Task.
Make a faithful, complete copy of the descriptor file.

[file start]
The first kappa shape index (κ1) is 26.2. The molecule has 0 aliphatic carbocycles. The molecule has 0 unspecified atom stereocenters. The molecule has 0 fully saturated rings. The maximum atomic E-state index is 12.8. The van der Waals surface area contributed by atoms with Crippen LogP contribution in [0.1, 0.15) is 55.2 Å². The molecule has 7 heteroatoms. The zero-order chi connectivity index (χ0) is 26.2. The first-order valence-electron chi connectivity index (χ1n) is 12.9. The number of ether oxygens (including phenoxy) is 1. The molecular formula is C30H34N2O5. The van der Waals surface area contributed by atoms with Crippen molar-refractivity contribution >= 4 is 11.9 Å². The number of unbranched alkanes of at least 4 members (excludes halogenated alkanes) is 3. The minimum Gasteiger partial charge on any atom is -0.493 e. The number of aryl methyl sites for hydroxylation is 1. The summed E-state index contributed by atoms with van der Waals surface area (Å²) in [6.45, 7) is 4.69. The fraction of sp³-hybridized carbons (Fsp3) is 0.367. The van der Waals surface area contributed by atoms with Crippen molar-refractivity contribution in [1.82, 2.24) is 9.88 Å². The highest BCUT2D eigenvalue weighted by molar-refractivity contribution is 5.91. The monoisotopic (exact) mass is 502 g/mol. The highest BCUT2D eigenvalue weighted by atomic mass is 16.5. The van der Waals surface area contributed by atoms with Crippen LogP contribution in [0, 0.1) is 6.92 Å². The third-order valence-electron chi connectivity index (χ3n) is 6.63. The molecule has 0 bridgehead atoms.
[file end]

The first kappa shape index (κ1) is 26.2. The molecule has 0 aliphatic carbocycles. The molecule has 0 unspecified atom stereocenters. The molecule has 0 fully saturated rings. The maximum atomic E-state index is 12.8. The van der Waals surface area contributed by atoms with Crippen LogP contribution in [0.1, 0.15) is 55.2 Å². The molecule has 7 heteroatoms. The zero-order chi connectivity index (χ0) is 26.2. The first-order valence-electron chi connectivity index (χ1n) is 12.9. The number of ether oxygens (including phenoxy) is 1. The molecular formula is C30H34N2O5. The van der Waals surface area contributed by atoms with Crippen molar-refractivity contribution >= 4 is 11.9 Å². The number of unbranched alkanes of at least 4 members (excludes halogenated alkanes) is 3. The minimum Gasteiger partial charge on any atom is -0.493 e. The number of aryl methyl sites for hydroxylation is 1. The summed E-state index contributed by atoms with van der Waals surface area (Å²) in [6.45, 7) is 4.69. The fraction of sp³-hybridized carbons (Fsp3) is 0.367. The van der Waals surface area contributed by atoms with Crippen molar-refractivity contribution in [1.82, 2.24) is 9.88 Å². The highest BCUT2D eigenvalue weighted by molar-refractivity contribution is 5.91. The monoisotopic (exact) mass is 502 g/mol. The highest BCUT2D eigenvalue weighted by atomic mass is 16.5. The van der Waals surface area contributed by atoms with Crippen LogP contribution in [0, 0.1) is 6.92 Å². The third-order valence-electron chi connectivity index (χ3n) is 6.63. The molecule has 0 bridgehead atoms.